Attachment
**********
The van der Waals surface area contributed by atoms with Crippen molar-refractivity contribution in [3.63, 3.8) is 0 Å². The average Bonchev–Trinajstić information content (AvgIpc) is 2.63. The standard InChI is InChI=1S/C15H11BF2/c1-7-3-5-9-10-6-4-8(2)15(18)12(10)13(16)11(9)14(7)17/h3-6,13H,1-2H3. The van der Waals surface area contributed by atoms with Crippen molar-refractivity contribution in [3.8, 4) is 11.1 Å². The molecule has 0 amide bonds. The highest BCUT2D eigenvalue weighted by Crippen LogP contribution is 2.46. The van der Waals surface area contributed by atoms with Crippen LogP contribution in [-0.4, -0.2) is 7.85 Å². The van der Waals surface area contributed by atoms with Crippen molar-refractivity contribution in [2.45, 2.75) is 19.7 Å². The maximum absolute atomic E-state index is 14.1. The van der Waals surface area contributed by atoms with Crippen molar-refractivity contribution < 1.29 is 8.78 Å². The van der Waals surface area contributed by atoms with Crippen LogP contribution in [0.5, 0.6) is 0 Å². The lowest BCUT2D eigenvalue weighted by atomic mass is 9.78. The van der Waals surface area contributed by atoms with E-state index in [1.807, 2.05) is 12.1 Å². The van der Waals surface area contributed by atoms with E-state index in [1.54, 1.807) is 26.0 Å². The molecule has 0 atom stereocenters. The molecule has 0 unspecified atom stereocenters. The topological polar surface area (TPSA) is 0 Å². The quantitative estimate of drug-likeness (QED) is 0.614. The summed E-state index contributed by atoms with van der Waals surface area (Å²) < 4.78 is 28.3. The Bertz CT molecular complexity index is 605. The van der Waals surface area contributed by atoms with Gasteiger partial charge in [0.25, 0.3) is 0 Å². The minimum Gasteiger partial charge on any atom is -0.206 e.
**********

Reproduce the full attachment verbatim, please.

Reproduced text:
The van der Waals surface area contributed by atoms with Crippen molar-refractivity contribution in [3.63, 3.8) is 0 Å². The average Bonchev–Trinajstić information content (AvgIpc) is 2.63. The standard InChI is InChI=1S/C15H11BF2/c1-7-3-5-9-10-6-4-8(2)15(18)12(10)13(16)11(9)14(7)17/h3-6,13H,1-2H3. The van der Waals surface area contributed by atoms with Crippen molar-refractivity contribution in [3.8, 4) is 11.1 Å². The molecule has 0 amide bonds. The highest BCUT2D eigenvalue weighted by Crippen LogP contribution is 2.46. The van der Waals surface area contributed by atoms with Crippen LogP contribution in [-0.4, -0.2) is 7.85 Å². The van der Waals surface area contributed by atoms with Crippen molar-refractivity contribution in [2.45, 2.75) is 19.7 Å². The maximum absolute atomic E-state index is 14.1. The van der Waals surface area contributed by atoms with Crippen molar-refractivity contribution < 1.29 is 8.78 Å². The van der Waals surface area contributed by atoms with Crippen LogP contribution in [0.5, 0.6) is 0 Å². The lowest BCUT2D eigenvalue weighted by atomic mass is 9.78. The van der Waals surface area contributed by atoms with E-state index in [1.807, 2.05) is 12.1 Å². The van der Waals surface area contributed by atoms with E-state index in [1.54, 1.807) is 26.0 Å². The molecule has 0 atom stereocenters. The molecule has 0 unspecified atom stereocenters. The topological polar surface area (TPSA) is 0 Å². The quantitative estimate of drug-likeness (QED) is 0.614. The summed E-state index contributed by atoms with van der Waals surface area (Å²) < 4.78 is 28.3. The Bertz CT molecular complexity index is 605. The van der Waals surface area contributed by atoms with Gasteiger partial charge in [0.25, 0.3) is 0 Å². The minimum Gasteiger partial charge on any atom is -0.206 e.